New Survey Reveals Increasing Wait Periods for Doctor Appointments Under Obamacare

P. Gardner Goldsmith | March 30, 2017
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Sometimes, what the dinosaur pop news media don’t report is as revealing as how they slant what they do report. Here's an example: the fact that some Americans are now waiting upwards of two months for a doctor's appointment, all thanks to Obamacare.

A recent report on the average waiting times to see a doctor, written by John R. Graham for the Independent Institute, is a great example. His observations, and the survey on which his observations are based, got very little coverage from the mainly left-wing “news” agencies. But a look at the information is stunning.

According to Graham, Merritt Hawkins, a physician staffing company, recently issued the results of its periodic survey of waiting times for doctor appointments in the new, glorious "Obamacare" era, and the results aren’t good.

“The average wait time for a physician appointment for the 15 large metro markets surveyed is 24.1 days, up 30% from 2014,” he said. Additionally, “The average wait time for a new patient physician appointment in all 15 mid-sized markets is 32 days, 32.8% higher than the average for large metro markets.”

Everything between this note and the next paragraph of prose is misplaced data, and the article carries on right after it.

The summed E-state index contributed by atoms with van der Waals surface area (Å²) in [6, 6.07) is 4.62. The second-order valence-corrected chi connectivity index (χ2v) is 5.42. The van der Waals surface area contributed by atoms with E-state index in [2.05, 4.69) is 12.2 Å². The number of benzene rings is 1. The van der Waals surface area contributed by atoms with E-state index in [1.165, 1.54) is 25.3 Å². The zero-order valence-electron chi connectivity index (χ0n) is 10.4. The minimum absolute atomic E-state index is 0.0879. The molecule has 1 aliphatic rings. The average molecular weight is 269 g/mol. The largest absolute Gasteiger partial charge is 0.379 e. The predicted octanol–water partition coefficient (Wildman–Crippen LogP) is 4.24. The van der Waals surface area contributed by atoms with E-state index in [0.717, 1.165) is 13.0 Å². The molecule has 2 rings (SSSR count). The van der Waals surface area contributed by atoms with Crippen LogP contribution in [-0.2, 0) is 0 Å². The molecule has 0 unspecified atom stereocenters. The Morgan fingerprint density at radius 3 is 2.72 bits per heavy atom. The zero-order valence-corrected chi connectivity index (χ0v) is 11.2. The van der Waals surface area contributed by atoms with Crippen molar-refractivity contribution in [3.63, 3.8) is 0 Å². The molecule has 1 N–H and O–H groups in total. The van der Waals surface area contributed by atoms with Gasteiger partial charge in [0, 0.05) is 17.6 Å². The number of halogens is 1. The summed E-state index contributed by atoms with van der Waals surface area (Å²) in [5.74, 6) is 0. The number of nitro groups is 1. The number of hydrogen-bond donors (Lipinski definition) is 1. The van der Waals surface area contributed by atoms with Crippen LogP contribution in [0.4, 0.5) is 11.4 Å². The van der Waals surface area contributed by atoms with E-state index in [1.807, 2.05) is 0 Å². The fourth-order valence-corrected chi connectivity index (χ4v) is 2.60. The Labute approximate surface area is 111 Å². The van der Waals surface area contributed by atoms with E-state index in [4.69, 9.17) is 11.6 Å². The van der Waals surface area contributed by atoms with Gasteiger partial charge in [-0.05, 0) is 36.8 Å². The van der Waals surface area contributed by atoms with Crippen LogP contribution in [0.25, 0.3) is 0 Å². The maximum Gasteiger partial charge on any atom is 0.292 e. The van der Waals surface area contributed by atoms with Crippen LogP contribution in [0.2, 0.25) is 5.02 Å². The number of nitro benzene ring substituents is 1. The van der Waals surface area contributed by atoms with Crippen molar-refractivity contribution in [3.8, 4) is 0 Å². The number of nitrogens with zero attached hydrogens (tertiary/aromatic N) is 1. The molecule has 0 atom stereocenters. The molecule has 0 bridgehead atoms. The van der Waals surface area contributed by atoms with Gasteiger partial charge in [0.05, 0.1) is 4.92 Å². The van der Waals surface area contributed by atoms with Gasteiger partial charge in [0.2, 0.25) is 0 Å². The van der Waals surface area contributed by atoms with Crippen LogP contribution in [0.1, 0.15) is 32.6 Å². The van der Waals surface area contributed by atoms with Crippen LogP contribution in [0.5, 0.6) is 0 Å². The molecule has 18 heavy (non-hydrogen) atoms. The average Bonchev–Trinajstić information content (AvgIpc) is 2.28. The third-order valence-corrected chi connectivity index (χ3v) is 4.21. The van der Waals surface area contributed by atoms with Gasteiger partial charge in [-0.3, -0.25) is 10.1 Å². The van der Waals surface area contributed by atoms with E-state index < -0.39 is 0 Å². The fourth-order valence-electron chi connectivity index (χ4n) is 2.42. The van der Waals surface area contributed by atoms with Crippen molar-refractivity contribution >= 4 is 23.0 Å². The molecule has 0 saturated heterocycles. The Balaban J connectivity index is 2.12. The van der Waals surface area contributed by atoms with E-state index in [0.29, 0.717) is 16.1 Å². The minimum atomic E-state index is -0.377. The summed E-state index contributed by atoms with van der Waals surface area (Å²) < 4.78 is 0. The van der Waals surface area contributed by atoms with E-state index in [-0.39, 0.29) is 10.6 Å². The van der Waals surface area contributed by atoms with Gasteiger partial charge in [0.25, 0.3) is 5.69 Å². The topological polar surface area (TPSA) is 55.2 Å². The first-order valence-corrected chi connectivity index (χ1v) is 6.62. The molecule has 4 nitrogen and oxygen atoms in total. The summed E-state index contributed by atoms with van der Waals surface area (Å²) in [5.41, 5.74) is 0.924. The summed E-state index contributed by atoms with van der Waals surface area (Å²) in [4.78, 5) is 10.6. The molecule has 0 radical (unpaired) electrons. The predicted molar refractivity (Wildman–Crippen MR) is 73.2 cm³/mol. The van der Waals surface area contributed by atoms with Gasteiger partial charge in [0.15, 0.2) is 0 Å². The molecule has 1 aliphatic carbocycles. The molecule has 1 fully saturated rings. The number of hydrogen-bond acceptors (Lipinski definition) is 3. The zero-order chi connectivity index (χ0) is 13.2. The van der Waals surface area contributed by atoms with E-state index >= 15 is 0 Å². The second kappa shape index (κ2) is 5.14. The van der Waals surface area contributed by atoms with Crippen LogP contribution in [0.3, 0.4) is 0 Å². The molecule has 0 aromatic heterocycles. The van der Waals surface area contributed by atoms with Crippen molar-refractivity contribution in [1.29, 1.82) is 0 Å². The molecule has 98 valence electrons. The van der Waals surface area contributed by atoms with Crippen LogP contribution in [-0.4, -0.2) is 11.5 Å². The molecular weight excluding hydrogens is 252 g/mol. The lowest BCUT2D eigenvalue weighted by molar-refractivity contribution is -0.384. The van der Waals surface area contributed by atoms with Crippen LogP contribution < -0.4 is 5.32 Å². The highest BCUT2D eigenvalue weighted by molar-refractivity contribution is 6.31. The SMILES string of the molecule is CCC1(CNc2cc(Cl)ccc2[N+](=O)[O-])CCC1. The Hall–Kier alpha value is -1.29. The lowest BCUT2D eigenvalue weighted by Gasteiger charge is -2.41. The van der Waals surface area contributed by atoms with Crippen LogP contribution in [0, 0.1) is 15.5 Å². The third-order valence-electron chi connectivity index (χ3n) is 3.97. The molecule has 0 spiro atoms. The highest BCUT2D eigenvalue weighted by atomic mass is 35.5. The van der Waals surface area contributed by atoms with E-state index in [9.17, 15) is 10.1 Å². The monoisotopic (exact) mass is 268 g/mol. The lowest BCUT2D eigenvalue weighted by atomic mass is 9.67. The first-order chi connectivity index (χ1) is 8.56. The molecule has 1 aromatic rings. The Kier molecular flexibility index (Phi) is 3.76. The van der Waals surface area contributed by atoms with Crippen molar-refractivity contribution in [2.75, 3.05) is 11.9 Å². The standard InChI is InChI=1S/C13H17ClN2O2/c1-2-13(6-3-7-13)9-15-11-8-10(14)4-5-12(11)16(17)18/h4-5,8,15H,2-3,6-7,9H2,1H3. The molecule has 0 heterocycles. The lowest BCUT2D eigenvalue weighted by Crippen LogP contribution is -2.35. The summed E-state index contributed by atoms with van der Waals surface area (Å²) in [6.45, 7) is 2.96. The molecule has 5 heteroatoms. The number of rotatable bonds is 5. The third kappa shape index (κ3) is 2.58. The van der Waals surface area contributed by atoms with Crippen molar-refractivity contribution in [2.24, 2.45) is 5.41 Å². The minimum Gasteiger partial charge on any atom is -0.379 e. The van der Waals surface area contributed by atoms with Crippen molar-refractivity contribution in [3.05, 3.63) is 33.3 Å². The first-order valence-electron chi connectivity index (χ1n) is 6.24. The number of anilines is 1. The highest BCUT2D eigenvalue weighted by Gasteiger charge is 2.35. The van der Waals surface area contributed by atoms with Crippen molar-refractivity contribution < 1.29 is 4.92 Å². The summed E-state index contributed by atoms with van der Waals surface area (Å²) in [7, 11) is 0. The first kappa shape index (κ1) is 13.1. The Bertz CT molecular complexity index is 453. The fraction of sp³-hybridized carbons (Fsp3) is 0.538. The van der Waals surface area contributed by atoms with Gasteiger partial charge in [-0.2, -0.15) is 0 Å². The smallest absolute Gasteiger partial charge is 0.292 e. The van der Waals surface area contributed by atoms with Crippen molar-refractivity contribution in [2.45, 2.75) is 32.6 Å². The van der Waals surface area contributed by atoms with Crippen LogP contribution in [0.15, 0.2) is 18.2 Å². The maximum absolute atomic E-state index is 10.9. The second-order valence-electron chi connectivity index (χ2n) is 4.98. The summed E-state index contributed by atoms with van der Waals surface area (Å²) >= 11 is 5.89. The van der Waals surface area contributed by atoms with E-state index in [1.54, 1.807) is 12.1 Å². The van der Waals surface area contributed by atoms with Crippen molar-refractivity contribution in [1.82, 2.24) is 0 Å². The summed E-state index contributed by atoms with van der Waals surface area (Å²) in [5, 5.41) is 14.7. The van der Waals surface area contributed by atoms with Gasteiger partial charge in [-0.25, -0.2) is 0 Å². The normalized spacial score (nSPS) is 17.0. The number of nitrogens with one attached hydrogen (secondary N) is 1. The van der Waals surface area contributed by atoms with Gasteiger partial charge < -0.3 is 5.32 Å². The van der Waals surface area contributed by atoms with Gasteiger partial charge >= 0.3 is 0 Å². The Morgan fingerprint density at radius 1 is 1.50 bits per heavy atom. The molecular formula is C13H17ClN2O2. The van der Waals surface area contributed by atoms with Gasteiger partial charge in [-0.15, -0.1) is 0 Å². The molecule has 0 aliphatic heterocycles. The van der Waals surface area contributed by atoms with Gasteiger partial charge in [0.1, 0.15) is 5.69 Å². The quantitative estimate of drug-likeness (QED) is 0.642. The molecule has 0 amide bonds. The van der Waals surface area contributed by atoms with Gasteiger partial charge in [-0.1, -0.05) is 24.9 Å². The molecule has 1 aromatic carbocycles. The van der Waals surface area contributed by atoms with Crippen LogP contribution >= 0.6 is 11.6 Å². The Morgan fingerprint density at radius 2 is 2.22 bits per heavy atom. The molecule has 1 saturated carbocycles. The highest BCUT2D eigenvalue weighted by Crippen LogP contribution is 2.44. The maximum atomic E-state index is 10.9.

According to Graham, this is a symptom of increasing centralization, centralization that has been creeping up on the health care field with the heavier burdens of government regulations.

Of the 15 major markets surveyed, Boston has the longest waiting time (52.4 days) while Dallas has the shortest (14.8 days). This is not surprising, because queuing is a symptom of a system where resources are allocated by central planners exercising government privilege. Massachusetts has long been at the forefront of efforts to guarantee universal access to care through government planning, whereas Texas has no interest in such a program.

If left the way it currently is, this problem will only get worse each year as “Obamacare” puts more strain on the system. The law artificially increases demand, requires limits on what government will reimburse, and forces more “cost-shifting” from the government-subsidized claims to the people paying out of their own pocket. Increased wait times are an inevitable outcome of such a system, and are precisely what British citizens have dealt with for years. Many Canadians stuck in their own government medical morass found the situation so offensive, they fled over the border to the U.S. to get care in a timely fashion.

It is happening in the U.S. now. And it will get worse unless the market is allowed to function.

Politicians are generally averse to allowing for this kind of freedom, so be ready to suffer a lot longer before you get to see someone who can help.